The Mountain Laurel
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A Raw Irishmen From The Green Isle

By Mary B. Kegley © 1991

Issue: August, 1991

Editor's Note: Reprinted from the Wythe County Historical Review, Number 40, July 1991, a publication of the Wythe County Historical Society. Back issues of the Historical Review may be obtained for $2.50 plus postage and handling, by non-members of the Wythe County Historical Society. To obtain back issues or membership information, write: Wythe County Historical Society, PO Box 721, Wytheville, Va. 24382.

While doing research for the Wythe County history, and reading the cases filed in the Circuit Court, I [Mary B. Kegley] found one entitled Rice vs. Collins which may be of interest. Although some of the papers are missing from the lawsuit file, the outcome was determined from other records. The paper filed by Rice (the Bill of Complaint) is recited in full below.

"To the Hon. Samuel Williams, Judge of the Circuit Court for Wythe County:

"Humbly complaining showeth your Orator, Griffin Rice, who represents that in the year 1882 he immigrated to this country from the County Kerry, Ireland; that at that time he had not quite attained his majority. That prior to leaving Ireland his life had been spent in school & college, he was a stranger to work of any kind, and never had a business transaction of any nature whatever. Orator was in truth a 'raw Irishman from the Green Isle.'

The time of your Orator in this Country was spent in 'knocking about' working upon different farms and trying to learn 'how to farm.' A few years ago, he purchased a farm of ninety-six acres on Cripple Creek for which he paid $1200. In a short time he became engaged to be married, & from this time his troubles began.

Orator had become intimate with one James Collins, the Defendant in this suit. This man was treated by Orator as a brother and regarded as a true friend. When Orator informed him of his intention to marry, then Collins began to enlighten him as to the customs of the country. Among other things that it was customary for Americans when about to marry to convey all their property to some friend, in order to prevent the future wife and her people from taking it away from him, & turning him out of doors as they had the right to do, under our law. With such tales he plied your Orator & many more equally as false. To your Orator however, who looked upon Collins as his best friend and advisor they were accepted as true, being too ignorant to know better & having too much confidence in Collins to doubt him.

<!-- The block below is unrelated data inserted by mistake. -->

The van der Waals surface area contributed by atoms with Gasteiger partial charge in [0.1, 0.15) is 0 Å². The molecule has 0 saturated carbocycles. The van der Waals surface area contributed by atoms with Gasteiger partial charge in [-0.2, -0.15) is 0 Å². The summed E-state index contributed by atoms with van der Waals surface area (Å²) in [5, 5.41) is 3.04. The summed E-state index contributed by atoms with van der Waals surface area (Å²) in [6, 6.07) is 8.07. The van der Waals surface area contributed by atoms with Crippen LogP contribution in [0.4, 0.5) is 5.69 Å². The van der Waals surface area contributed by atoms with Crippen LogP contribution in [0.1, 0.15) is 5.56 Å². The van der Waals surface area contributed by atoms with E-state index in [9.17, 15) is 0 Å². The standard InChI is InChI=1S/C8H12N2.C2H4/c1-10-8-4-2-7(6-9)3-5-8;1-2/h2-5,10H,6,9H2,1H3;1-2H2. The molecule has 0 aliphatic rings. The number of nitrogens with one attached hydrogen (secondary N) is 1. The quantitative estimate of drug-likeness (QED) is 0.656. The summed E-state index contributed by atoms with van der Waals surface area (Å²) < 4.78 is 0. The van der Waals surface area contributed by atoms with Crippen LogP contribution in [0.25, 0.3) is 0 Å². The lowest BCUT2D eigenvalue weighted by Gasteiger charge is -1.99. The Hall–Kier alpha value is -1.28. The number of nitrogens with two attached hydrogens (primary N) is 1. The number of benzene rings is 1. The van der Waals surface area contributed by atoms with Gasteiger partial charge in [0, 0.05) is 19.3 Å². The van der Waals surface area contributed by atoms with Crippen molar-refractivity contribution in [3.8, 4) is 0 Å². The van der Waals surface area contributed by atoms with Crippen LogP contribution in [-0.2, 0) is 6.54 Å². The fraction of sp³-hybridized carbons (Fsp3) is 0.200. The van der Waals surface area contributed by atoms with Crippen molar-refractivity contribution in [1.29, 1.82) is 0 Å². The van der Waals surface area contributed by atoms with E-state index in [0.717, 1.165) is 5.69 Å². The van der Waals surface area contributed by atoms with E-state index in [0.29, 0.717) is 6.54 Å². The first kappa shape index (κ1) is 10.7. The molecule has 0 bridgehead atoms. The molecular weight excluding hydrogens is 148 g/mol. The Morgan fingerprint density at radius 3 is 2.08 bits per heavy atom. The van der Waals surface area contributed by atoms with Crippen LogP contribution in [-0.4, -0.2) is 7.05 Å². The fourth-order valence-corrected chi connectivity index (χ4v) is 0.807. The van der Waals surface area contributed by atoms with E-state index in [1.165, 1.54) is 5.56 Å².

Orator would further state that from bad habits he had fallen into, using intoxicants and opium, he was greatly under the influence & control of Collins.

Orator states that just a day or so before he was to be married, he was persuaded by Collins to come to Wytheville; while here he was led to drink considerably & while in a condition of intoxication he was taken to a lawyer's office and induced to sign a paper the contents and nature & force of which he knew no more about than an infant. In a few days he married. Upon taking his wife to his home, where Collins & family already lived with Orator he was quietly informed by them that there was no room for her; that they would support him, but the deed he had made them did not require a support for her. Orator was astounded. Upon investigation he discovered that the paper he had signed was a deed dated February 23, 1892, a copy of which is here filed by which in consideration of 'esteemed love & affection' he had conveyed to said Collins & after his death to his heirs, all his property upon condition of support and maintenance.

Orator avers that even if the deed had been honestly obtained, the conditions have wholly failed, as Collins the grantee & his family have made it so disagreeable for Orator and his wife that they have had to leave their own home. Orator would further state that no lien is retained upon said deed for said support etc. Orator avers that said deed was secured by fraud, misapprehension, mistake, constraint, and that he was not competent at the time of making a deed, that the same is void and should be set aside. Being without remedy save in a Court of equity, Orator prays that James Collins be made a party Defendant to this Bill and required to answer, an answer under oath being waived, that upon a hearing your Honor will grant a decree setting aside said deed & such other general relief as his case may require & to equity may seem proper. May SPA issue etc. and will ever pray etc. Signed J.L. Gleaves for Complainant."

The deed records show that Rice purchased the 96 acres on Cripple Creek on April 26, 1890, from the executor of Elizabeth Wallace, deceased. The land joined R.H. Gleaves, George W. Gleaves, J. Spraker, and land of J. Watson Painter, then owned by I.J. Leftwich.

On February 20, 1892, Rice conveyed the land to Collins as stated in the suit. On February 27, 1892, he married S. (Sallie) E. Shrader, daughter of Henry and Mary J. French Shrader, who was 17 years old. Rice was 31, a farmer, born in Kerry County, Ireland, son of J.D. and B.G. Rice. They were married by J.C. Repass.

There was no result given in the lawsuit, but a deed on record dated November 19, 1892, recited the details of the suit and the former deed, and in the November deed Griffin Rice and his wife, Sallie, released all interest in the tract of land to Collins for $500, discharging Collins from all conditions in the deed. Each party was to pay one half of the costs of the suit. The deed was recorded December 13, 1892.